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Private firms and practitioners

Public authorities must seek the advice of the Crown Solicitor before engaging private legal practitioners.

Engaging private lawyers

Treasurer's Instruction 10 (Engagement of Legal Practitioners) allows the Crown Solicitor to grant approval to engage private lawyers in appropriate circumstances. 

This is usually where CSO does not have capacity to do the work or lacks expertise in a specialist area. Approval will only be given for interstate lawyers if the required expertise is not available in South Australia. 

A private firm cannot be engaged without approval from the Crown Solicitor. 

Pre-qualification register

In some cases, the CSO outsources work to private legal firms or practitioners listed on a pre-qualification register. 

Legal Bulletin 1 (PDF 72KB) explains how this process works in conjunction with Treasurer's Instruction 10. 

Nominating for the register

Private legal firms and practitioners can nominate to be included on the pre-qualification register to receive work from the CSO. 

Firms and practitioners will need to nominate their areas of expertise. 

Terms of engagement (effective 1 February 2021)

Inclusion on the register does not guarantee work from the CSO. 

Rates and fees

Private solicitors and counsel are generally only allowed to charge public authorities according to a fee structure. 

  2020-21 rate Indexation rate 2021-22 rate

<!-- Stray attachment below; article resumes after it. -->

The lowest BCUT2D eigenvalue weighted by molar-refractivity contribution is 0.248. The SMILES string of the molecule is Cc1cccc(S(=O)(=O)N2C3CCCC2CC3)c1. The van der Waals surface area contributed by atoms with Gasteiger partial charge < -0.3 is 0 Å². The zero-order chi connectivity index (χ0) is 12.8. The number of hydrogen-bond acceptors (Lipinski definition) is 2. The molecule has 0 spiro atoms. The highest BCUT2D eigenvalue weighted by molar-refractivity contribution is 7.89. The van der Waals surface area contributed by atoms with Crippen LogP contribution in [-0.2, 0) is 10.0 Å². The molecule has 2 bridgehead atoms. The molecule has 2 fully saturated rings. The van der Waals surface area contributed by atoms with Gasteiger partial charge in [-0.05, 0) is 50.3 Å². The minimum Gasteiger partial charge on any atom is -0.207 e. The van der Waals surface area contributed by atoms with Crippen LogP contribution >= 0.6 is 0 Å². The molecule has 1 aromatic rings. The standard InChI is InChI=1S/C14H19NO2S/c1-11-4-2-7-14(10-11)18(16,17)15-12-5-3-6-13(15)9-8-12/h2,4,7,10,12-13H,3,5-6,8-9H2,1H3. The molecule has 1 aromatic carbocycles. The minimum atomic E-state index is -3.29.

Solicitor rates
Law clerks
$181 2.5% $186
Litigation <$1M $358 2.5% $367
Litigation >$1M $398 2.5% $408
Commercial <$200K $358 2.5% $367
Commercial >$200K $398 2.5% $408
Employment (inc W/C) $358 2.5% $367
Counsel rates
Senior counsel (per day)
$3711 2.5% $3804
Senior counsel (per hour) $466 2.5% $478
Junior counsel (per day) $2591 2.5% $2656
Junior counsel (per hour) $324 2.5% $332

Reimbursing private solicitor fees 

Public officials can be reimbursed for the reasonable costs related to private lawyers. 

This would only be where they need to obtain a lawyer for legal proceedings, or investigations by the Independent Commissioner Against Corruption (ICAC), in connection to their official duties. 

For example, where a public servant is required as a significant witness in a coronial inquest or where a senior public official is required to respond to an ICAC investigation.

It is often not appropriate for the CSO to provide legal representation in these circumstances. 

Reimbursement falls under Treasurer's Instruction 14 (Ex-Gratia Payments). It must be approved by the Attorney-General, following advice from the Crown Solicitor. 

Legal Bulletin 5 (PDF 168KB) sets out the criteria for reimbursement. It also provides guidance on what the Crown Solicitor considers when advising the Attorney-General. 

Due to recent legislative changes, Legal Bulletin 5 is currently under review. Contact the CSO for further advice. 

Applying for reimbursement
Legal Bulletin 5 includes further information on the process for applying for reimbursement. 

Prior to engaging a private lawyer, a public official must first seek advice from the CSO to the effect that legal representation is reasonably required in the circumstances, and that the Crown Solicitor will not represent them in the relevant proceedings or investigation. 

A public official can seek this advice by emailing CSO-BusinessServices [at] sa.gov.au (subject: Legal%20Bulletin%205)

Referring to Legal Bulletin 5 in the subject of the email will ensure it is directed to the right person within the CSO to maintain confidentiality.

Claims will in general be determined only once the legal proceedings or investigation have concluded and no adverse findings have been made against the public official. 

Claimants should submit their claim for the Crown Solicitor's consideration to: CSO-BusinessServices [at] sa.gov.au (subject: Legal%20Bulletin%205)

Contact the Crown Solicitor's Office

Phone: 8207 1720

Email: CSO-BusinessServices [at] sa.gov.au

GPO Box 464, Adelaide SA 5001

Level 15, 10 Franklin Street

Adelaide SA 5000